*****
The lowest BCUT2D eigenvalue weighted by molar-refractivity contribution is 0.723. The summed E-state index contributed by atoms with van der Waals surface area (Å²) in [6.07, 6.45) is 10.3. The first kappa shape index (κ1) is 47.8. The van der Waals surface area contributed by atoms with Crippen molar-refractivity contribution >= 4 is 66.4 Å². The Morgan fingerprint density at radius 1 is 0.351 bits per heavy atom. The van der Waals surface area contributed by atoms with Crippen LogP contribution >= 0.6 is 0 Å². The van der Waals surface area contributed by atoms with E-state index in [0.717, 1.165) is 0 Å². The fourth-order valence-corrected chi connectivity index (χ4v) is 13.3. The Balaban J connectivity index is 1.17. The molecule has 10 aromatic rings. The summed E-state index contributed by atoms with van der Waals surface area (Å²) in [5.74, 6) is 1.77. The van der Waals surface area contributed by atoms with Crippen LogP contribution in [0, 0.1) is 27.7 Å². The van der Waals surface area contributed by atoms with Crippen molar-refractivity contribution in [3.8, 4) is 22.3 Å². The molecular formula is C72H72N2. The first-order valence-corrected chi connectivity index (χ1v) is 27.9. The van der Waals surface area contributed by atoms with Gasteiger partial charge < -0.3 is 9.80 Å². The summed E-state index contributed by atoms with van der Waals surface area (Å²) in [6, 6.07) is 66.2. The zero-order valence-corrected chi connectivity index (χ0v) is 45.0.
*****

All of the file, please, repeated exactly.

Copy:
The lowest BCUT2D eigenvalue weighted by molar-refractivity contribution is 0.723. The summed E-state index contributed by atoms with van der Waals surface area (Å²) in [6.07, 6.45) is 10.3. The first kappa shape index (κ1) is 47.8. The van der Waals surface area contributed by atoms with Crippen molar-refractivity contribution >= 4 is 66.4 Å². The Morgan fingerprint density at radius 1 is 0.351 bits per heavy atom. The van der Waals surface area contributed by atoms with Crippen LogP contribution >= 0.6 is 0 Å². The van der Waals surface area contributed by atoms with E-state index in [0.717, 1.165) is 0 Å². The fourth-order valence-corrected chi connectivity index (χ4v) is 13.3. The Balaban J connectivity index is 1.17. The molecule has 10 aromatic rings. The summed E-state index contributed by atoms with van der Waals surface area (Å²) in [5.74, 6) is 1.77. The van der Waals surface area contributed by atoms with Crippen LogP contribution in [0, 0.1) is 27.7 Å². The van der Waals surface area contributed by atoms with Crippen molar-refractivity contribution in [3.8, 4) is 22.3 Å². The molecular formula is C72H72N2. The first-order valence-corrected chi connectivity index (χ1v) is 27.9. The van der Waals surface area contributed by atoms with Gasteiger partial charge < -0.3 is 9.80 Å². The summed E-state index contributed by atoms with van der Waals surface area (Å²) in [6, 6.07) is 66.2. The zero-order valence-corrected chi connectivity index (χ0v) is 45.0.